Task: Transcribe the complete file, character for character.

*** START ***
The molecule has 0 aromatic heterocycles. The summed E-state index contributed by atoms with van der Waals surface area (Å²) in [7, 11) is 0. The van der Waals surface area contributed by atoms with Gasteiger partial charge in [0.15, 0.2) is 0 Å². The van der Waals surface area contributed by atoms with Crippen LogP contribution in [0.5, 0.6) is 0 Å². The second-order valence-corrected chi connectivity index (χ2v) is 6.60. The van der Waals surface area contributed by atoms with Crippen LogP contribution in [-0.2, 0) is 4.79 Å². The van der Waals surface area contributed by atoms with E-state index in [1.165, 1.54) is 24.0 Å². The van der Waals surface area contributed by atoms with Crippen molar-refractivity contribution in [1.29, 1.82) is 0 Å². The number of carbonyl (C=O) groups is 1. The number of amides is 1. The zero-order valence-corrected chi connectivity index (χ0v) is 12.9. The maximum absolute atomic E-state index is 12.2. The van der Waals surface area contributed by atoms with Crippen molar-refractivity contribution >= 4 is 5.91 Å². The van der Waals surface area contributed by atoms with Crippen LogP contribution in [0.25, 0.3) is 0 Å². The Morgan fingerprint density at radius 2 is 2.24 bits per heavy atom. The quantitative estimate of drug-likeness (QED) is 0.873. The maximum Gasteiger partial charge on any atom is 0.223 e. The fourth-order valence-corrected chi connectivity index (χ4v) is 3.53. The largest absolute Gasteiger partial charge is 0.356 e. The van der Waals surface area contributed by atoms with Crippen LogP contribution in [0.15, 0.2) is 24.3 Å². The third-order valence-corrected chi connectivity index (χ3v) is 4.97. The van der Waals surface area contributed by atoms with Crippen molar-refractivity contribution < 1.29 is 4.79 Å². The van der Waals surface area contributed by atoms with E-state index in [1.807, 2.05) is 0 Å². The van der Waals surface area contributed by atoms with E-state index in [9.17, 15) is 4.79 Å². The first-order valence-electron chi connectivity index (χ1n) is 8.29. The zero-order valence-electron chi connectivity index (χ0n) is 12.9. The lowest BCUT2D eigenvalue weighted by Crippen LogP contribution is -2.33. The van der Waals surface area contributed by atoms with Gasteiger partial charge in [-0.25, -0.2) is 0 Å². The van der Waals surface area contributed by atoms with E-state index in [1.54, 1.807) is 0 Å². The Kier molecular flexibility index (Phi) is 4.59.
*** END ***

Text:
The molecule has 0 aromatic heterocycles. The summed E-state index contributed by atoms with van der Waals surface area (Å²) in [7, 11) is 0. The van der Waals surface area contributed by atoms with Gasteiger partial charge in [0.15, 0.2) is 0 Å². The van der Waals surface area contributed by atoms with Crippen LogP contribution in [0.5, 0.6) is 0 Å². The second-order valence-corrected chi connectivity index (χ2v) is 6.60. The van der Waals surface area contributed by atoms with Crippen LogP contribution in [-0.2, 0) is 4.79 Å². The van der Waals surface area contributed by atoms with E-state index in [1.165, 1.54) is 24.0 Å². The van der Waals surface area contributed by atoms with Crippen molar-refractivity contribution in [1.29, 1.82) is 0 Å². The number of carbonyl (C=O) groups is 1. The number of amides is 1. The zero-order valence-corrected chi connectivity index (χ0v) is 12.9. The maximum absolute atomic E-state index is 12.2. The van der Waals surface area contributed by atoms with Crippen molar-refractivity contribution >= 4 is 5.91 Å². The van der Waals surface area contributed by atoms with Crippen LogP contribution in [0.25, 0.3) is 0 Å². The Morgan fingerprint density at radius 2 is 2.24 bits per heavy atom. The quantitative estimate of drug-likeness (QED) is 0.873. The maximum Gasteiger partial charge on any atom is 0.223 e. The fourth-order valence-corrected chi connectivity index (χ4v) is 3.53. The largest absolute Gasteiger partial charge is 0.356 e. The van der Waals surface area contributed by atoms with Crippen LogP contribution in [0.15, 0.2) is 24.3 Å². The third-order valence-corrected chi connectivity index (χ3v) is 4.97. The van der Waals surface area contributed by atoms with Crippen molar-refractivity contribution < 1.29 is 4.79 Å². The van der Waals surface area contributed by atoms with E-state index in [1.807, 2.05) is 0 Å². The van der Waals surface area contributed by atoms with E-state index in [9.17, 15) is 4.79 Å². The first-order valence-electron chi connectivity index (χ1n) is 8.29. The zero-order valence-electron chi connectivity index (χ0n) is 12.9. The lowest BCUT2D eigenvalue weighted by Crippen LogP contribution is -2.33. The van der Waals surface area contributed by atoms with Gasteiger partial charge in [-0.25, -0.2) is 0 Å². The van der Waals surface area contributed by atoms with E-state index in [1.54, 1.807) is 0 Å². The Kier molecular flexibility index (Phi) is 4.59.